2. The method of claim 1, wherein the process model is defined in a first uncompiled document and the control logic is defined in a second uncompiled document.
3. The method of claim 2, further comprising a step of creating a document type definition that defines the structure of the first uncompiled document.
4. The method of claim 3, wherein the activity status data further includes at least one flag from the group consisting of successful, failed, resume, suspend and terminate.
5. The method of claim 4, wherein the control logic further includes a first instruction for performing a forward transition if the activity status data includes a “successful” flag and a second instruction for performing a backward transition if the activity status data includes a “failed” flag.
6. The method of claim 5, wherein the control logic further includes a serial instruction indicating that the activity should be executed promptly.
7. The method of claim 6, further comprising a step of performing a forward transition if a completed status is associated with the activity, or a backward transition if a failed status is associated with the activity.
8. A system for executing and controlling a workflow process without a compiled workflow engine to execute and control the workflow process, comprising:
means for providing a control logic for the workflow process;
means for providing a process model for the workflow process;
means for creating a message that requests execution of an activity, the message including activity-specific data and activity status data;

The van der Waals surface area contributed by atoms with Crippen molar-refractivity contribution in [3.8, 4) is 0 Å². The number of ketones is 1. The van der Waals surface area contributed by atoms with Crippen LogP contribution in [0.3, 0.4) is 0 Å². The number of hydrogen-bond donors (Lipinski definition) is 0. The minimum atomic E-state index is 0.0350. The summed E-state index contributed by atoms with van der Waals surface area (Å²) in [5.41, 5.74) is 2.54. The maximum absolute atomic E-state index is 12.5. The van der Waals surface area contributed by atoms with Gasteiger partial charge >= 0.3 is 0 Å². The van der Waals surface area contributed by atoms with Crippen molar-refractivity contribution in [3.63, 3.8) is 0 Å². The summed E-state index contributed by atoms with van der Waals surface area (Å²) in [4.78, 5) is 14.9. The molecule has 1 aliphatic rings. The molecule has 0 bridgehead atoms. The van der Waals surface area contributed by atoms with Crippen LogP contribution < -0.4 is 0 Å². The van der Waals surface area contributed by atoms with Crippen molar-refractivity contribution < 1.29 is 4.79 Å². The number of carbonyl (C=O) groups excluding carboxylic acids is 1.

means for processing the message according to the process model and control logic for the workflow; and
wherein the activity is comprised of one activity or a plurality of sub-activities, and the control logic includes at least one logic instruction selected from the group consisting of:
a serial instruction indicating that the activity should be executed promptly, execution of the activity is completed if the activity is performed, and execution of the activity is failed if the activity does not perform,
an AND-parallel instruction, the AND-parallel indicating that, if the activity is comprised of a plurality of sub-activities, the sub-activities should promptly be executed concurrently, and if all of the sub-activities execute successfully then a completed status should be associated with the activity, and if any of the sub-activities do not execute successfully then a failed status should be associated with the activity,